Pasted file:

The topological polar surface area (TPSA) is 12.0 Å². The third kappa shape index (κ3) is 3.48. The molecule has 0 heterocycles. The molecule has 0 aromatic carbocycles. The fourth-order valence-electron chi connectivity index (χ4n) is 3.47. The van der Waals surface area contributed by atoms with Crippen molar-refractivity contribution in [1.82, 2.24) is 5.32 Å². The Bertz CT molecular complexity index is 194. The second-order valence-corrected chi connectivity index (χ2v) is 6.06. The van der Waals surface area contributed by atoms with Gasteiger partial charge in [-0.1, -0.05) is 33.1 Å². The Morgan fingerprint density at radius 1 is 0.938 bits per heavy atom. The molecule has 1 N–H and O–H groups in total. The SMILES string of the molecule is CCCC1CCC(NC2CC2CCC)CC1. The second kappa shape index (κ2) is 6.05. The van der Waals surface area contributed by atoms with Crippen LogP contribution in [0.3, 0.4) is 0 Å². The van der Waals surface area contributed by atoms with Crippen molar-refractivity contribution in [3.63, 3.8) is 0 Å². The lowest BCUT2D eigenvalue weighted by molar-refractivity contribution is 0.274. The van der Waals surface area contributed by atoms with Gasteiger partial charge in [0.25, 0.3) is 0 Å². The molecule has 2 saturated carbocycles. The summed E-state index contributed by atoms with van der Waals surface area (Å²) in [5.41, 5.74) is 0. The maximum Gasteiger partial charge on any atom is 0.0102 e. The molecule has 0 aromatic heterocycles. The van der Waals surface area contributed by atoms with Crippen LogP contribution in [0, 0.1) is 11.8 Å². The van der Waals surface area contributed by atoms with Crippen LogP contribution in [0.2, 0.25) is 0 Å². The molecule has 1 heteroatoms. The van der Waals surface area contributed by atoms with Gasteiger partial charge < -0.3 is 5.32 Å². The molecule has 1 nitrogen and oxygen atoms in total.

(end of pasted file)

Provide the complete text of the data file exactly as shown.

The topological polar surface area (TPSA) is 12.0 Å². The third kappa shape index (κ3) is 3.48. The molecule has 0 heterocycles. The molecule has 0 aromatic carbocycles. The fourth-order valence-electron chi connectivity index (χ4n) is 3.47. The van der Waals surface area contributed by atoms with Crippen molar-refractivity contribution in [1.82, 2.24) is 5.32 Å². The Bertz CT molecular complexity index is 194. The second-order valence-corrected chi connectivity index (χ2v) is 6.06. The van der Waals surface area contributed by atoms with Gasteiger partial charge in [-0.1, -0.05) is 33.1 Å². The Morgan fingerprint density at radius 1 is 0.938 bits per heavy atom. The molecule has 1 N–H and O–H groups in total. The SMILES string of the molecule is CCCC1CCC(NC2CC2CCC)CC1. The second kappa shape index (κ2) is 6.05. The van der Waals surface area contributed by atoms with Crippen LogP contribution in [0.3, 0.4) is 0 Å². The van der Waals surface area contributed by atoms with Crippen molar-refractivity contribution in [3.63, 3.8) is 0 Å². The lowest BCUT2D eigenvalue weighted by molar-refractivity contribution is 0.274. The van der Waals surface area contributed by atoms with Gasteiger partial charge in [0.25, 0.3) is 0 Å². The molecule has 2 saturated carbocycles. The summed E-state index contributed by atoms with van der Waals surface area (Å²) in [5.41, 5.74) is 0. The maximum Gasteiger partial charge on any atom is 0.0102 e. The molecule has 0 aromatic heterocycles. The van der Waals surface area contributed by atoms with Crippen LogP contribution in [0, 0.1) is 11.8 Å². The van der Waals surface area contributed by atoms with Crippen LogP contribution in [0.2, 0.25) is 0 Å². The molecule has 1 heteroatoms. The van der Waals surface area contributed by atoms with Gasteiger partial charge < -0.3 is 5.32 Å². The molecule has 1 nitrogen and oxygen atoms in total.